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Staff shortages, financial constraints bite public hospitals

26 March 2014

Staff shortages and financial constraints biting public hospitals

“Staff shortages and financial constraints are clearly starting to bite at some public hospitals,” said Mr Ian Powell, Executive Director of the Association of Salaried Medical Specialists (ASMS), today.

“Last week we heard about drastic cost-cutting plans and possible job losses at Auckland DHB as it grapples with both a deficit and increasing pressure on its services,” he says.

“We’ve also heard in the past few days about Southern DHB’s battle to deal with a $13 million deficit – and now we get the news that four district health boards have been identified as at risk of staffing shortages. This is the last thing patients and the already stretched clinical workforce needs to hear.”

The Waikato Times has reported that four DHBs – Waikato, Hawke’s Bay, Hutt Valley and Nelson Marlborough – were found to be at high risk of staffing shortages in specific staffing areas during routine certification audits last year. Health Minister Tony Ryall told Labour health spokesperson Annette King in a written answer that the Ministry of Health had since downgraded their risk level to moderate.

“But what does moderate mean when it comes to being short of front line clinical health staff?” asked Mr Powell. “These shortages might seem moderate to the Health Ministry but I bet they’re not regarded that way by either the public or the doctors and nurses who have to deal with the day to day reality of too few people on the hospital wards.”

Mr Powell says DHBs around the country have signalled to the ASMS that they are increasingly strapped for cash and something will have to give. Waikato DHB, for example, has indicated it is looking for $40 million in savings in 2014-15 and will need to change the way it does some things.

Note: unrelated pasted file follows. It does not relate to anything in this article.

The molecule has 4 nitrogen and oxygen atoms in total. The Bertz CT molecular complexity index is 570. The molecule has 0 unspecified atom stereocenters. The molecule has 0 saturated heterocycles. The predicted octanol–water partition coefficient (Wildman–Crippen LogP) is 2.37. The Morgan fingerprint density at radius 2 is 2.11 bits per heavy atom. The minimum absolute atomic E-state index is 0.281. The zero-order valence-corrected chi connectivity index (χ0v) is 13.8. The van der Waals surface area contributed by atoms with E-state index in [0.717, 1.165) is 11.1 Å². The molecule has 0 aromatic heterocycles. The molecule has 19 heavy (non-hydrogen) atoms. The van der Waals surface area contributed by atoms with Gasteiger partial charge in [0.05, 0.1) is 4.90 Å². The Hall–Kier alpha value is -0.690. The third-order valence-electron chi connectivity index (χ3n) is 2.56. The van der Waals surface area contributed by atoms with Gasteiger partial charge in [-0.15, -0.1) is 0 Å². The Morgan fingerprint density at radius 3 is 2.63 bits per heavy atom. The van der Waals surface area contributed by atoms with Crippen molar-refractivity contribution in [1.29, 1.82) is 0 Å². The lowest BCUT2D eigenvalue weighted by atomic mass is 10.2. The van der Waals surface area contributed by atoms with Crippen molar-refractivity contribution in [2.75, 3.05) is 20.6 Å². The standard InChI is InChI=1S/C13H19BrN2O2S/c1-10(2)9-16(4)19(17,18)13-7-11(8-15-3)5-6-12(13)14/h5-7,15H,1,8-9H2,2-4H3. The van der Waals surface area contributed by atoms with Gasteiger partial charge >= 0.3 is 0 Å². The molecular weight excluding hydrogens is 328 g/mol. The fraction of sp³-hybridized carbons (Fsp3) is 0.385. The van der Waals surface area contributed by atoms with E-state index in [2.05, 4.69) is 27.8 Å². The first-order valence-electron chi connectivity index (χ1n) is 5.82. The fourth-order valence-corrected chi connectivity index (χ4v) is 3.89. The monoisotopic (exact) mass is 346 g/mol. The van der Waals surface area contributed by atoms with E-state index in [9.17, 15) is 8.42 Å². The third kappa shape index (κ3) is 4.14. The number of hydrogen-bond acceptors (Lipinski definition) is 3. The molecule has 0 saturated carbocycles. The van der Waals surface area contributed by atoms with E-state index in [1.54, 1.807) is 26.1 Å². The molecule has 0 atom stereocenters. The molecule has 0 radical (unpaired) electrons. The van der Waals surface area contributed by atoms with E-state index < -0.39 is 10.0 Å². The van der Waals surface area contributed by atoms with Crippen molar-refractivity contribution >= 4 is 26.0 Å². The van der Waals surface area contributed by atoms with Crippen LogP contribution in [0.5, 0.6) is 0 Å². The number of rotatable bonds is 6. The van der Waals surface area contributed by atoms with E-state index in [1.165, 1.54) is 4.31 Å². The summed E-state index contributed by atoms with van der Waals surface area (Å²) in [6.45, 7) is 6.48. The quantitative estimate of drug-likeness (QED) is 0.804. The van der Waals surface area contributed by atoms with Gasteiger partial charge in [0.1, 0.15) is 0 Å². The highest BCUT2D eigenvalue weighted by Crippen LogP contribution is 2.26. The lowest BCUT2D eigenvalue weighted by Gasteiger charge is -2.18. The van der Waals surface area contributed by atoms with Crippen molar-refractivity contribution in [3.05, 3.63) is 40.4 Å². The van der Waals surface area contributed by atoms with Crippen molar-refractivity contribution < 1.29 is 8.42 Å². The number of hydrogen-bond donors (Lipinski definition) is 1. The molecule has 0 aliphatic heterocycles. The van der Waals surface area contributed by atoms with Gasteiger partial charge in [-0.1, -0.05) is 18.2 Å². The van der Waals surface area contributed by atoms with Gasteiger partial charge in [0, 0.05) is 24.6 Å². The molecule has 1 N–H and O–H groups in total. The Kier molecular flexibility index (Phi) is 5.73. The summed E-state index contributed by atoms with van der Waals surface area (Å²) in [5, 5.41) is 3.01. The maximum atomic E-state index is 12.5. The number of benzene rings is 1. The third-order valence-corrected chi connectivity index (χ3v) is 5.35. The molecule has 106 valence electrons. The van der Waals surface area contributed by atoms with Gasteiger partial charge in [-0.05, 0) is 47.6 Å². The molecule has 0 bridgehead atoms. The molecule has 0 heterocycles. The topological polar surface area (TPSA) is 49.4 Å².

“The risk is that some DHBs, like Auckland, will reach for panic solutions which offer immediate financial relief, even though these solutions may have longer-term consequences for the provision of health services, quality of care, and the clinical workforce. This would be extremely unwise but in reality it reflects the broader issues of political under-investment in health care and the clinical workforce, which the Government needs to take responsibility for.”

Mr Powell says entrenched shortages of hospital specialists have been the norm in New Zealand for years. The solution is greater investment in the workforce, more realistic funding for DHBs to meet the actual costs of running a national health system, and to stop placing unrealistic expectations on DHBs which then put unwarranted pressure on services.

“We know DHBs are making valiant efforts to stay in the black but the message we’re getting loud and clear is that they’re fast running out of money, and that this is making things tougher for the professional, skilled clinical workforce that holds New Zealand’s health system together.”

Mr Powell says an additional concern is the progress of the Employment Relations Amendment Bill, which has just had its second reading and is on track to pass into law. If it does, he says it has the potential to cause significant stress in the health sector by removing a number of important protections for the clinical workforce.

“Under the current Employment Relations Act, senior doctors are assured of nationally consistent entitlements across the DHBs in terms of salaries, professional development, annual leave and the right to take part in public discussion of health. Those things are at risk if this punitive new piece of legislation becomes law,” concluded Mr Powell.

ENDS

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